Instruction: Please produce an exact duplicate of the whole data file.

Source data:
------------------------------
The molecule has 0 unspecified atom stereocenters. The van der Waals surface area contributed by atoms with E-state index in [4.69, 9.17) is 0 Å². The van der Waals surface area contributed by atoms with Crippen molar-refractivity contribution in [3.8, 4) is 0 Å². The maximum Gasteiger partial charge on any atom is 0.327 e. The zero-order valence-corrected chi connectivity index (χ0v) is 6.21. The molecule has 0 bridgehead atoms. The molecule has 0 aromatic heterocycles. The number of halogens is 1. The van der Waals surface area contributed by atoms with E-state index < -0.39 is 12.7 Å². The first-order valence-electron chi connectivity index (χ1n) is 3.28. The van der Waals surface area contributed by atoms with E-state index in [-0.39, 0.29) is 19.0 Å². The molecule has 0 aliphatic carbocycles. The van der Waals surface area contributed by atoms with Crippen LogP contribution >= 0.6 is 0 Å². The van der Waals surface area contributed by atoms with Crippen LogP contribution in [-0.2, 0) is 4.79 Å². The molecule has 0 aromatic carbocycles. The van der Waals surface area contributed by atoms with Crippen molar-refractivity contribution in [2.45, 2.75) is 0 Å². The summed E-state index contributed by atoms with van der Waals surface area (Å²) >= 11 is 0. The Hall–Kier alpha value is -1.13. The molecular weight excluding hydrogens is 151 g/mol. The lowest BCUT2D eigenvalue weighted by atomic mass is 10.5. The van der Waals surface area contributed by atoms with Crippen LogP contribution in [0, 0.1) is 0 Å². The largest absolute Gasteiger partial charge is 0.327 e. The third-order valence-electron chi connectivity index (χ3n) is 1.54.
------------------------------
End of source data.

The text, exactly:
The molecule has 0 unspecified atom stereocenters. The van der Waals surface area contributed by atoms with E-state index in [4.69, 9.17) is 0 Å². The van der Waals surface area contributed by atoms with Crippen molar-refractivity contribution in [3.8, 4) is 0 Å². The maximum Gasteiger partial charge on any atom is 0.327 e. The zero-order valence-corrected chi connectivity index (χ0v) is 6.21. The molecule has 0 bridgehead atoms. The molecule has 0 aromatic heterocycles. The number of halogens is 1. The van der Waals surface area contributed by atoms with E-state index < -0.39 is 12.7 Å². The first-order valence-electron chi connectivity index (χ1n) is 3.28. The van der Waals surface area contributed by atoms with E-state index in [-0.39, 0.29) is 19.0 Å². The molecule has 0 aliphatic carbocycles. The van der Waals surface area contributed by atoms with Crippen LogP contribution >= 0.6 is 0 Å². The van der Waals surface area contributed by atoms with Crippen LogP contribution in [-0.2, 0) is 4.79 Å². The molecule has 0 aromatic carbocycles. The van der Waals surface area contributed by atoms with Crippen molar-refractivity contribution in [2.45, 2.75) is 0 Å². The summed E-state index contributed by atoms with van der Waals surface area (Å²) >= 11 is 0. The Hall–Kier alpha value is -1.13. The molecular weight excluding hydrogens is 151 g/mol. The lowest BCUT2D eigenvalue weighted by atomic mass is 10.5. The van der Waals surface area contributed by atoms with Crippen LogP contribution in [0, 0.1) is 0 Å². The largest absolute Gasteiger partial charge is 0.327 e. The third-order valence-electron chi connectivity index (χ3n) is 1.54.